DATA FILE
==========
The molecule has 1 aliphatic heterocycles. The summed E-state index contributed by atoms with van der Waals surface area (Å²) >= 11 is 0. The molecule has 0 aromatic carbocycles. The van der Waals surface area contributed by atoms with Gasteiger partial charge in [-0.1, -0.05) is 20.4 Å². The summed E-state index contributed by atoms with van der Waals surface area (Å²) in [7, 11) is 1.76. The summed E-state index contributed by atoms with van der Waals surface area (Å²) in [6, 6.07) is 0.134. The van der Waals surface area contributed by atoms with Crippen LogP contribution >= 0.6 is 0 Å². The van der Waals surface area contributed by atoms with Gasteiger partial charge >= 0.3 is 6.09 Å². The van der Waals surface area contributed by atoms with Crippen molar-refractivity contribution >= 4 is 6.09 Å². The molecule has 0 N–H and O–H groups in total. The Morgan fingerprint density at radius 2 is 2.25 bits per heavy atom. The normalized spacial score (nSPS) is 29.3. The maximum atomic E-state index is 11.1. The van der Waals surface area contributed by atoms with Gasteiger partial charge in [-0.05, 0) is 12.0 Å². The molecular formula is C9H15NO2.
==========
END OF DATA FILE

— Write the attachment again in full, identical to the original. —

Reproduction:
The molecule has 1 aliphatic heterocycles. The summed E-state index contributed by atoms with van der Waals surface area (Å²) >= 11 is 0. The molecule has 0 aromatic carbocycles. The van der Waals surface area contributed by atoms with Gasteiger partial charge in [-0.1, -0.05) is 20.4 Å². The summed E-state index contributed by atoms with van der Waals surface area (Å²) in [7, 11) is 1.76. The summed E-state index contributed by atoms with van der Waals surface area (Å²) in [6, 6.07) is 0.134. The van der Waals surface area contributed by atoms with Crippen LogP contribution >= 0.6 is 0 Å². The van der Waals surface area contributed by atoms with Gasteiger partial charge >= 0.3 is 6.09 Å². The van der Waals surface area contributed by atoms with Crippen molar-refractivity contribution >= 4 is 6.09 Å². The molecule has 0 N–H and O–H groups in total. The Morgan fingerprint density at radius 2 is 2.25 bits per heavy atom. The normalized spacial score (nSPS) is 29.3. The maximum atomic E-state index is 11.1. The van der Waals surface area contributed by atoms with Gasteiger partial charge in [-0.05, 0) is 12.0 Å². The molecular formula is C9H15NO2.